How to balance the risks of an old iPhone and invalid site certificates

s: iPhone 7 will not be supported after the fall iOS update. I have an iPhone 7 that works perfectly with over 90% battery life. I don’t care about getting new features, but I’d like to continue using it and keep it safe after Apple stops support. Is there any software I can run, or any other way to get security updates? Or will this phone become unsafe to use?

– Kenneth Danes

a: You are right that you will not be able to install the latest version of the iPhone operating system – iOS 16 – on your iPhone 7.

But for now, at least, Apple still supports iOS 15 with updates. It released iOS 15.7 on September 12 which fixes a number of vulnerabilities. I couldn’t find any indication from Apple on whether they will continue to provide updates to iOS 15.

Once Apple stops providing security updates, you may want to consider moving to another phone. Your phone will continue to work, but it will be increasingly vulnerable.

However, security is a relative thing. Vulnerabilities are regularly discovered in all operating systems. So compare the risks of using a device with an operating system that is no longer supported with a device with a currently supported operating system, but that could potentially be a more attractive target for hackers.

s: I often received notifications about an “invalid certificate” when visiting a website – even those of the King County Government. The notice states that the website “may be impersonating… to steal personal information.” Furthermore, it warns, “An attacker may have abused your connection.” There are more details about “View Website”. But the additional information on the following screens does not offer a step-by-step solution. what’s happening here?

– Mike Kirk, Fashion Island

a: How do you know when you click on a link that you are actually connected to your bank and not to a fraudulent site that aims to collect your sensitive information? Legitimate website owners pay for “security certificates”. When you access a secure website, the site hands over its security certificate to your browser. If the website’s certificate is up-to-date and from a trusted certificate authority, you are allowed to log in and perform your transactions. However, if there is a mismatch, you will receive this warning.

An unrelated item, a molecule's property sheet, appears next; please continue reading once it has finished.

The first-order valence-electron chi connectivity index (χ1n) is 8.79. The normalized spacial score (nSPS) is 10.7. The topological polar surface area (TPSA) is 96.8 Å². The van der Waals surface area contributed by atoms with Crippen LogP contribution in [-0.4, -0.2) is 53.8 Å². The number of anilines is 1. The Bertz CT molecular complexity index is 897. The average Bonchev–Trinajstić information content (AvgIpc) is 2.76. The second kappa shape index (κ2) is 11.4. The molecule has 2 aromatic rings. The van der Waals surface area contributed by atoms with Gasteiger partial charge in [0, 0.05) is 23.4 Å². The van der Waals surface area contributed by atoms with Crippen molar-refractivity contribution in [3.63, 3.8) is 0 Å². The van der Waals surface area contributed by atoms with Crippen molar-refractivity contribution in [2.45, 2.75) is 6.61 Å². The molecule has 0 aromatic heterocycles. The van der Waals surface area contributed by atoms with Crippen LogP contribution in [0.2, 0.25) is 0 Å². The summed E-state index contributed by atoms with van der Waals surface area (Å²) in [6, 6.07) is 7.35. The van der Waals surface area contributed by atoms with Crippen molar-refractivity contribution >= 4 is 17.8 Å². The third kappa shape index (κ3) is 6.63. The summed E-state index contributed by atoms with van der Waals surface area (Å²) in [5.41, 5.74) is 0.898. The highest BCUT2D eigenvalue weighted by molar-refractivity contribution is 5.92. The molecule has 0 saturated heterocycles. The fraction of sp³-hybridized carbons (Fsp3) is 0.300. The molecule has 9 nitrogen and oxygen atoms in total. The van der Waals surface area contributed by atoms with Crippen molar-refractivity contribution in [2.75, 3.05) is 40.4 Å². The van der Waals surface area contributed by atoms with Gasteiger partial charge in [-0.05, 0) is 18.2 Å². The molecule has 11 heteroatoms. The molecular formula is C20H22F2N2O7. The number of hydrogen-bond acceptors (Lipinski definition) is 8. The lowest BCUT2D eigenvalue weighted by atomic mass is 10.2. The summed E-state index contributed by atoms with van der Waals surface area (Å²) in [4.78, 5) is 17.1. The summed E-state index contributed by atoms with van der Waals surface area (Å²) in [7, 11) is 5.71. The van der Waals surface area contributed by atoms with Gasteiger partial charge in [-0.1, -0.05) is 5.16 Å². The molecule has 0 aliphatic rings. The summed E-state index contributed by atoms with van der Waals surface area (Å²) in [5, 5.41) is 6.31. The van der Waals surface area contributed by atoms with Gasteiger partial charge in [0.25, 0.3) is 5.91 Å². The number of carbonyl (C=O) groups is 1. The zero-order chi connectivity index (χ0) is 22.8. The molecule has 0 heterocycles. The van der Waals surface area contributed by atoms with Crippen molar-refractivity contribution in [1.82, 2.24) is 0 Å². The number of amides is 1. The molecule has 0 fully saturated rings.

But in my experience, this is no reason to panic. In most cases, the warning is triggered by an old but legitimate certificate. But if you are dealing with finances or other sensitive information, heed the warning and leave the site.

s: Every now and then I go to a website and get a partial page. Usually an update fixes the problem. When it doesn’t, which is rare, the second update works. Admittedly, this is a relatively trivial problem to solve, but do you have any advice for solving it?

– Elephant Dawson

a: The first thing I do when I encounter unexpected behavior on a website is to try a different browser. If the problem goes away, the cause is almost certainly one of two things in the browser that are malfunctioning: the browser cache needs to be cleared, or the browser extension is interfering. After clearing the cache, if the problem persists, you can find the cause by disabling all extensions and adding them again one by one until the problem recurs.

But if the problem also occurs using a different browser, then my suspicions may turn out to be overloading your internet connection. Restart your internet device, including any Wi-Fi modems and routers. Ensure that no unauthorized users are accessing your Internet service. See the documentation for these modems and routers to learn how to monitor connections. And of course, you want to make sure that accessing your Wi-Fi is secure.

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